3 Common Campaign Mistakes (and How to Avoid Them)

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Make no mistake about it.

We’re only human. We’re destined to fail, to fall, to figure it out after we gone back to the drawing board and broken it all down only to begin again. We learn through our mistakes, we own them, understand them and leave them in the the past as references to where it went wrong before we were able to right the ship.   

As the title suggests, campaign errors are commonplace in the world of digital marketing, but they don’t always have to be. Through the proper understanding and utilization of best practices, the errors of our ways can be minimized to maximize success with FetchRev.

You’re Late for a Very Important Date

Connecting with your target audience takes a combination of sending the right message at the right time, and if you’re missing the latter, your campaign’s success will take a major hit. Before launching a campaign, it’s important to consider both the time of day and week, and the frequency in which you email your list. As a general rule, weekdays are a better option than weekends, and mid-morning is preferable to extraordinarily early or late—but your best bet is always to consider the lifestyles of your customer base. In terms of frequency, you don’t want to bombard your recipients with email, but you should never go MIA either. Setting up a marketing calendar is the perfect solution for planning out your email marketing strategy ahead of time and ensuring that you’re not sending too much or too little.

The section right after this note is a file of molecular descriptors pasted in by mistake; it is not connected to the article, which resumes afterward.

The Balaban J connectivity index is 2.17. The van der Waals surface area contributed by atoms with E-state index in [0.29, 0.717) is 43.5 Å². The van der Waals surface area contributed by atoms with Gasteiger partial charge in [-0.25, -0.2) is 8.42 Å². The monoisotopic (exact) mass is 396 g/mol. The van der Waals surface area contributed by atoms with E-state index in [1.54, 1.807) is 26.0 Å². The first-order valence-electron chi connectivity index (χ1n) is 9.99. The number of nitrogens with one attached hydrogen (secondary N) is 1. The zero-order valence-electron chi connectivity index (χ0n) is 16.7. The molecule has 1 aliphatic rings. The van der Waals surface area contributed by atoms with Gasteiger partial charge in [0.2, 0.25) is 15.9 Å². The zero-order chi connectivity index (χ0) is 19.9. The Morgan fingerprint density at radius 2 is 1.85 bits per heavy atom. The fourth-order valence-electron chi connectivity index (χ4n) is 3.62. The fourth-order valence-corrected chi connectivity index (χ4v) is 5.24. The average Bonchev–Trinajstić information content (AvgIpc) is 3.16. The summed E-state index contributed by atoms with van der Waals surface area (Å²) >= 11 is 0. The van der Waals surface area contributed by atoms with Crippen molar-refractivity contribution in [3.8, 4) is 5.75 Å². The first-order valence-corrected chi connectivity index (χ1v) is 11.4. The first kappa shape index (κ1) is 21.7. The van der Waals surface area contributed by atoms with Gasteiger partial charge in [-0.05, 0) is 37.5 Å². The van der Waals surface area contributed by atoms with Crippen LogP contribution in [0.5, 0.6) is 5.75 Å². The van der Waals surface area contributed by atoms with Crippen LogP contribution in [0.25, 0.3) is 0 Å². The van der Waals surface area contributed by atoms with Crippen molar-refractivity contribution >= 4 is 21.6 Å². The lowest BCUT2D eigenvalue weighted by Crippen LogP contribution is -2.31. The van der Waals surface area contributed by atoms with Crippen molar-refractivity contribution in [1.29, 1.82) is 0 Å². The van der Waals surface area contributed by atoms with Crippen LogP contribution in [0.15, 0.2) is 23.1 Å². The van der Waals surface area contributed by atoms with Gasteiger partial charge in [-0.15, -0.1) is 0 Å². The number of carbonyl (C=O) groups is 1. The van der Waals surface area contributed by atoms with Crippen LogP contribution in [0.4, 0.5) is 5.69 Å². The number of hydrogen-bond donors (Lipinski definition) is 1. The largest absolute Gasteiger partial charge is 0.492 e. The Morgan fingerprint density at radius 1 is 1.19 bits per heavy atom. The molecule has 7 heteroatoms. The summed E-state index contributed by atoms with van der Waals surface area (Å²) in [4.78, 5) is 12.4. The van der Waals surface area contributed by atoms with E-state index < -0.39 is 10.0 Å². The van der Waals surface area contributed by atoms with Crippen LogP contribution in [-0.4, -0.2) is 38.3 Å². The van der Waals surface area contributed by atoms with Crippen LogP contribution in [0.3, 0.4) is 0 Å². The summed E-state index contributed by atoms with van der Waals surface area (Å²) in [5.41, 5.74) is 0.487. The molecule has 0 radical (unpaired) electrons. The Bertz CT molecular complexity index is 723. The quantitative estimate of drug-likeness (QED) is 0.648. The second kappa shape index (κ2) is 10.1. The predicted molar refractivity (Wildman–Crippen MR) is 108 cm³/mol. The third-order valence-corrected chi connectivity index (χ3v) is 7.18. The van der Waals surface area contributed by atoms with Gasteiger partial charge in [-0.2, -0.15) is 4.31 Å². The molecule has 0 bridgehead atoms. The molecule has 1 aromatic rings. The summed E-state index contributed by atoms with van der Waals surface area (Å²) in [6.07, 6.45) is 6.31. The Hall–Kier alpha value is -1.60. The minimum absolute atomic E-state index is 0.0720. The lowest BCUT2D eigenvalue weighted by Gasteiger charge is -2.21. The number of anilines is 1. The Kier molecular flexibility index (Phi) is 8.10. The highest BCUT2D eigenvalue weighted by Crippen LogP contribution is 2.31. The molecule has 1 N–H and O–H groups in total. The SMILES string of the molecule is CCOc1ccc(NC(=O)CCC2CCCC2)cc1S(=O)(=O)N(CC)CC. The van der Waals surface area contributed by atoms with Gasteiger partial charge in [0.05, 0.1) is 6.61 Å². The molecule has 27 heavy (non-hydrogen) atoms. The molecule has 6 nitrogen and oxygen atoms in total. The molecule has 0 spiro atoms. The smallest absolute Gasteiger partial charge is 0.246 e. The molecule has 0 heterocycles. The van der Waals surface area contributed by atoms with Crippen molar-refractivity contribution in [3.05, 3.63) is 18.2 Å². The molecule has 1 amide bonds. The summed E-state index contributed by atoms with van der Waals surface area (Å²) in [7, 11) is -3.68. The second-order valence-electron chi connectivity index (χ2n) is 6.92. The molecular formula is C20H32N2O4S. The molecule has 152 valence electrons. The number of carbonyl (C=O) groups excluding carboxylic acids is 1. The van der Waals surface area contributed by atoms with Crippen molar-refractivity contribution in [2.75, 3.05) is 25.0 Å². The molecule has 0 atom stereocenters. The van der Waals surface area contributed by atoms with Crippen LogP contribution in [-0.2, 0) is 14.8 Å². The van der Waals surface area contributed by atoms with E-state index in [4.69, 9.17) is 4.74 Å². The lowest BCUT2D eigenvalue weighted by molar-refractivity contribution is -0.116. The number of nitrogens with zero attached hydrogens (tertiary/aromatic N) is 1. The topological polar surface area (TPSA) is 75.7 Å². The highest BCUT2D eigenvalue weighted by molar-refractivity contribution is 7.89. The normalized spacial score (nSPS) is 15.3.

Check Your Sensitivity Chip

At FetchRev, we’ve seen it all. From rejected requests to run 9/11 tanning specials to Martin Luther King Day kids mini-golf, even the most well-intentioned of ideas can run the risk of rubbing your clients the wrong way. Before you decide on a theme for an offer your want to build yourself or have our creative staff construct, ask yourself how your clientele will react first. Realize that building a campaign that revolves around a tragedy or the remembrance of a national hero can be insensitive in the eyes of others causing lackluster results, loss of clients or even negative public reaction expressed online. In short, there are better ways to frame a campaign. A Martin Luther King mini-golf offer can easily be rebranded as a “Three-Day Weekend Tee Off” event, thereby avoiding the raising of eyebrows while still reaching the parents of—or kids themselves to spend their day off and money at your place of business.

Less is More

Like a kid in the candy store, sometime our eyes are bigger than our stomachs. As appetizing as it may be to overload your offer with an abundance of sale priced services, for the consumer such a strategy proves to be overwhelming and ultimately overkill. As detailed by Kissmetrics.com, clients make a conscientious decision to focus on which service they’re most interested in, then they make their decision on whether or not to purchase. Too many options leads to exhausted energy on the way to too many decisions which potentially result in fewer sales made. As a best practice, we recommend keeping a multiple-option offer somewhere in the vicinity of 2 to 4 options to simplify the purchasing process and keep your customers in tune with what you have to offer.

Devin Pangaro, FetchRev Senior Digital Content Manager 

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